Playing off a question from another thread -
One of the most commonly asked questions at all stages in our process is how students should identify themselves, racially and ethnically, for the purposes of our application.
Some students aren't sure what they "are", either because they haven't thought about it or because their family backgrounds are complex in a variety of ways. Others contest the constructions of race and ethnicity that we, by the limits of common convention and space on our application, must abide by.
Still others are looking to "game" the system, because they perceive that by "checking a box" they gain an advantage in the admissions process.
(A few perfunctory notes that I feel compelled to expound upon: that's not how it works at MIT, so no, they don't; that sort of application fraud is exactly that, fraud, and thus liable to incur serious, usually insurmountable, demerits when discovered; and, even worse than being fraud, it is incredibly, almost unspeakably lame, as is any attempt at lying on an application - worse than cheating yourself, you are treading down the garden path to a life of pitiable lameness; rant over, back to your regularly scheduled post)
In any case, the question arises: what do we mean when we ask you for your race and ethnicity?
In brief, we want you to answer honestly, that is to say how you truly identify racially/ethnically.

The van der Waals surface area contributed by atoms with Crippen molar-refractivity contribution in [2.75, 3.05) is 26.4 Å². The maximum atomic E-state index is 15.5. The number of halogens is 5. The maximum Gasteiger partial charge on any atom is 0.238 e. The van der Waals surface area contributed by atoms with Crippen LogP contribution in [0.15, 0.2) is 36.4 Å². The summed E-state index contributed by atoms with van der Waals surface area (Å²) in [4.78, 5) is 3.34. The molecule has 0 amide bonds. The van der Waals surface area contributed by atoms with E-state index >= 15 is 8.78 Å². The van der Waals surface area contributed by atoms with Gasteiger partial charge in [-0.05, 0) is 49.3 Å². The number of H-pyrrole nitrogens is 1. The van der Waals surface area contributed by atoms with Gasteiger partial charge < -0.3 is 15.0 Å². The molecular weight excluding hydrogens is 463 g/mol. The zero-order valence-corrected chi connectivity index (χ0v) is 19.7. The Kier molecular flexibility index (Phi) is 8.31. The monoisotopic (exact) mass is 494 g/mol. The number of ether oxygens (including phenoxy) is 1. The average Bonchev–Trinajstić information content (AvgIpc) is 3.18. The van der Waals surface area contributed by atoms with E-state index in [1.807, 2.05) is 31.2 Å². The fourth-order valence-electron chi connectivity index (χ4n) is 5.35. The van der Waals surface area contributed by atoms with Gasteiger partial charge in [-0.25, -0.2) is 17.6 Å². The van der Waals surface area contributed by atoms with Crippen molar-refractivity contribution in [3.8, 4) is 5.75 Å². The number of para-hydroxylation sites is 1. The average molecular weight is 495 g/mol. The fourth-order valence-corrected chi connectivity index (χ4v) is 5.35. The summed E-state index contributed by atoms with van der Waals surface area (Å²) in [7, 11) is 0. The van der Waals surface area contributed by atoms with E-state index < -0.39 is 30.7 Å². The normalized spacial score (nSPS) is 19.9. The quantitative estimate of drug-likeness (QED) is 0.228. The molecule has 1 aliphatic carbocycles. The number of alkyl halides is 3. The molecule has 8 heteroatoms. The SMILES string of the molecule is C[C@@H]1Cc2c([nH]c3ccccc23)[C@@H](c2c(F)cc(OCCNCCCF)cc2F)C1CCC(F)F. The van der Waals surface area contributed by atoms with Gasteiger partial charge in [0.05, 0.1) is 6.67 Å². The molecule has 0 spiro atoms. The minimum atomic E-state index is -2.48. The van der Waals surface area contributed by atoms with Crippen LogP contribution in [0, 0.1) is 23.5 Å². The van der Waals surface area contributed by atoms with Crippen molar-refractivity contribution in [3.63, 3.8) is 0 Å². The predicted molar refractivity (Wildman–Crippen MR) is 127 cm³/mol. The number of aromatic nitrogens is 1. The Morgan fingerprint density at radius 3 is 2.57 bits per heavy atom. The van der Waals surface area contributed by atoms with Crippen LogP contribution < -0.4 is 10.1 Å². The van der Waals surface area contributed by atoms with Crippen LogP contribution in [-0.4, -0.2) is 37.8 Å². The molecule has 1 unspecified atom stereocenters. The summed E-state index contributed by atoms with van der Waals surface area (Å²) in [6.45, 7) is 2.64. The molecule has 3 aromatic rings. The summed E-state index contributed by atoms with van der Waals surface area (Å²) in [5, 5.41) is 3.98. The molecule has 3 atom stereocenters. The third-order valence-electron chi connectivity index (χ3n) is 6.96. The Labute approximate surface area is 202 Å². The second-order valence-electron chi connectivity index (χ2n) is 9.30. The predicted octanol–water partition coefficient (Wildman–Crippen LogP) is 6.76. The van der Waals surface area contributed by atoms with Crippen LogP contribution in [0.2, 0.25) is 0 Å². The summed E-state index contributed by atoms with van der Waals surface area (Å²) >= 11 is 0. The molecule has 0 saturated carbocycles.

For a slightly longer explanation, here's a great description I cribbed from some emails addressing the issue sent out by David DuKor-Jackson, the Director of Minority Recruitment at MIT, modified slightly to make it anonymous/generic:
The ethnicity question is intended to determine how you identify yourself.
We do not set any particular criteria or requirements for being [a race or ethnicity].
You should check the race and ethnicity that best reflects who you are.
For the purposes of clarification, race and ethnicity have been separated on the application in accordance with federal reporting guidelines.
It is perfectly appropriate for you to select “Yes” to the [ethnic] item, choosing other and filling in [country of origin] as the place of origin as you indicated in your email below.
The next item on the application asks for a racial category from which you would select from among others: Caucasian, Black, Asian, Native American, etc.
This separation acknowledges that being [of an ethnicity] does preclude an individual from being white, black or anything else.
The other important point here is the notion of “qualifying” as a particular racial or ethnic category. While race and ethnicity are culturally definable, they are also an imprecise combination of self-identify and identity imposed by society. The best way to respond to these items on MIT’s application for admission, and anywhere else, for that matter, is to ask yourself “How do I define myself?” or perhaps “What do I consider myself to be?”
I wanted to share this with all of you because, while these topics are controversial, diversionary, and often as such left untouched by admissions offices, I'm trying to be as informative as I can be about our process, and this is a question we get.
This thread is not
a thread about affirmative action or anything other than our racial/ethnic identifying process, and if it becomes such I'll ask to have it locked.
It's more of a PSA - this is something we're asked, so here, here is the answer.